Department of Immunotherapy & Leishmania Vaccine Research



Department of immunotherapy and Leishmania vaccine research (former Molecular Immunology and Vaccine Research lab), was founded in 1998 by WHO-TDR support with a general objective of research on Leishmania immunology and vaccine. Most honorably, during past years, this department has recieved remarkable financial supports from WHO and TDR which has promoted both national and international collaborations on fundamental and applied Leishmania research. Since founding, this department has provided a stimulating environment apt for training graduate and doctoral students interested in Leishmania research who are fully appreciated as experts in their fields.

Committed to missions, over 70 original articles and
10 reviews are published in high ranked journals
and 7 different genes of Leishmania are registered
in Gene bank. By introduction of “Leishmania
Genome Manipulation” techniques, 5 national
patents are registered around transgenic
Leishmania which are among the very precious
achievements of the unit revolutionizing both
preventive and therapeutic research pertinent
to missions.Above all is a promising outcome
achieved by labor intensive hard work of
researchers in this unit which is a prototype
of a genetic vaccine against visceral
leishmaniasis that has passed experimental
evaluations in dogs


In addition to basic research on Leishmaniasis and in commitment to general visions of Pasteur Institute of Iran, the unit has also started joint projects with clinical care units and hospitals in Capital or in endemic areas of Iran to help clinicians to speed up precise diagnosis of infection and appropriate treatment. Honorably, whole expertise of researchers and technicians working in this department is now open to similar fields both inside and outside Pasteur Institute of Iran regarding other intracellular microorganisms.




Immunotherapy and Leishmania vaccine research department includes 3 different laboratories,.

  • Molecular immunology and vaccine research lab,
  • Recombinant microorganisms,
  • Synthetic compunds and drug screening.


And is totally focused on its main objectives

  • Vaccine development by screening novel antigens of both parasite and vector,
  • ntroducing antigens for diagnostic purposes for both CL and VL for local applications,
  • Development of live attenuated or non-pathogenic live-vectored and reverse based genomic vaccines,
  • Transgenesis and development of transgenic parasites,
  • Evaluating efficiencies of new or established drugs by transgenic parasites both in vitro and in vivo,
  • Research on effective adjuvants and immunomodulators for immunotherapy,
  • Research on pathogenic factors and pathogenesis,
  • Research on novel anti-microbial peptides both in vitro and in vivo.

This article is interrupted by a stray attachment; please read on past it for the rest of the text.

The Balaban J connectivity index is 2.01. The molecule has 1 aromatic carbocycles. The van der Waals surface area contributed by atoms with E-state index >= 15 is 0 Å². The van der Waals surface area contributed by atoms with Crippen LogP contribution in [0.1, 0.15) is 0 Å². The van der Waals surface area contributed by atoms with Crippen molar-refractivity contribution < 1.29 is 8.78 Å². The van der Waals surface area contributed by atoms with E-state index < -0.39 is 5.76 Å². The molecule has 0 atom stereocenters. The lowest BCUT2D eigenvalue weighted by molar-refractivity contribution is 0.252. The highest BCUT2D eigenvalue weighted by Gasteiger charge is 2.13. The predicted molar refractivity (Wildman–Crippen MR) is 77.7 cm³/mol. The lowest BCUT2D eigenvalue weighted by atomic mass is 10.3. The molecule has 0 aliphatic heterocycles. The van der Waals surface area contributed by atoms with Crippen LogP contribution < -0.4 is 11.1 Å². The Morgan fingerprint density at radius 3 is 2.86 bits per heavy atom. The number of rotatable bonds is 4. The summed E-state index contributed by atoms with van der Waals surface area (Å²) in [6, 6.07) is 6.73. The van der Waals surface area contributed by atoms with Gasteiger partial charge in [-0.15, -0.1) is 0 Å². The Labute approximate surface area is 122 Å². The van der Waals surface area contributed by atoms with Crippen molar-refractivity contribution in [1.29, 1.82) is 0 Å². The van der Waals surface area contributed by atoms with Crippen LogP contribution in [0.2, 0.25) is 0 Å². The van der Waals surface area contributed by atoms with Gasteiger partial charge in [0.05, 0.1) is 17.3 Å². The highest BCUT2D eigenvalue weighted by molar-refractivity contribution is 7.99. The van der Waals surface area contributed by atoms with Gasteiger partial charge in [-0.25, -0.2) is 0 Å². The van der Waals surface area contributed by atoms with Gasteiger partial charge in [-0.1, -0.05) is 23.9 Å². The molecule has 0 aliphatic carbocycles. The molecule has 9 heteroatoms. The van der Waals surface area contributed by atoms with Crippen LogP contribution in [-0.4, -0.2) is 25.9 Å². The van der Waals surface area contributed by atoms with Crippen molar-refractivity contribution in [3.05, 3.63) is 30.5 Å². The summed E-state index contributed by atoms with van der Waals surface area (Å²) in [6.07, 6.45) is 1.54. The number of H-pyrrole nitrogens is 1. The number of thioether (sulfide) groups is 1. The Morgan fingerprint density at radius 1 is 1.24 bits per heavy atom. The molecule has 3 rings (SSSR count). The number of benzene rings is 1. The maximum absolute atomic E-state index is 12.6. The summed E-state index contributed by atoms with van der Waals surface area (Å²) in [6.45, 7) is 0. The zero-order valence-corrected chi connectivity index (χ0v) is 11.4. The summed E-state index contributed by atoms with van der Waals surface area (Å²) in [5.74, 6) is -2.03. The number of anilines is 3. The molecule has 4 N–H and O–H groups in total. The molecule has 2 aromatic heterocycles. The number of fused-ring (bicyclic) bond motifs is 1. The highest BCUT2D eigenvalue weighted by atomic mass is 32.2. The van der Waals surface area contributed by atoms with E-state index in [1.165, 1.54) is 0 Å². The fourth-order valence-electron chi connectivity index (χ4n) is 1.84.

Molecular immunology and vaccine research lab

Despite the relative success of drug therapy for leishmaniasis, increasing resistance against therapeutic agents, urges development of an effective preventive vaccine. This lab is mainly engaged with vaccine design and evaluation against both CL and VL and also with validation of novel therapeutic reagents for effective treatment. To achieve the goals, different antigens, adjuvants, delivery systems and prokaryotic/eukaryotic expression systems has been under intensive investigation harnessing advanced methodologies and with full interactive national and international collaborations. This lab has also been involved in research on viral or bacterial infections besides leishmaniasis relying on expertise of committed researchers and experienced technicians.


Major goals:


  • Screening novel vaccine candidates both by conventional and reverse approaches and experimental validations in corresponding animal models (mice, hamster and dog),
  • Live attenuated parasite development either as vaccine or for immunotherapy,
  • Genetic manipulation of non-pathogenic Leishmania for live-vectored vaccine concept promotion,
  • Polytope vaccine research,
  • Evaluating novel delivery systems effective for Leishmania vaccine,
  • Evaluating different adjuvants and immunomodulators both in vitro and in vivo. 


Recent publications


  • Vaccination with recombinant L7/L12-truncated Omp31 protein induces protection against Brucella infection in BALB/c mice, M Golshani, S Rafati, A Dashti, E Gholami, S D Siadat, M Oloomi, A Jafari, S Bouzari, 2015, Molecular immunology, 65 (2), 287-292.


  • N. Seyed, T Taheri, Ch Vauchy, M Dosset, Y Godet, A Eslamifar, I Sharifi, O Adotevi, C Borg, PS Rohrlich, S Rafati. Immunogenicity Evaluation of a Rationally Designed Polytope Construct Encoding HLA-A*0201 Restricted Epitopes Derived From Leishmania major Related Proteins in HLA-A2/DR1 Transgenic Mice: Steps Toward Polytope Vaccine. PLOS One, 2014, 9(10), e108848.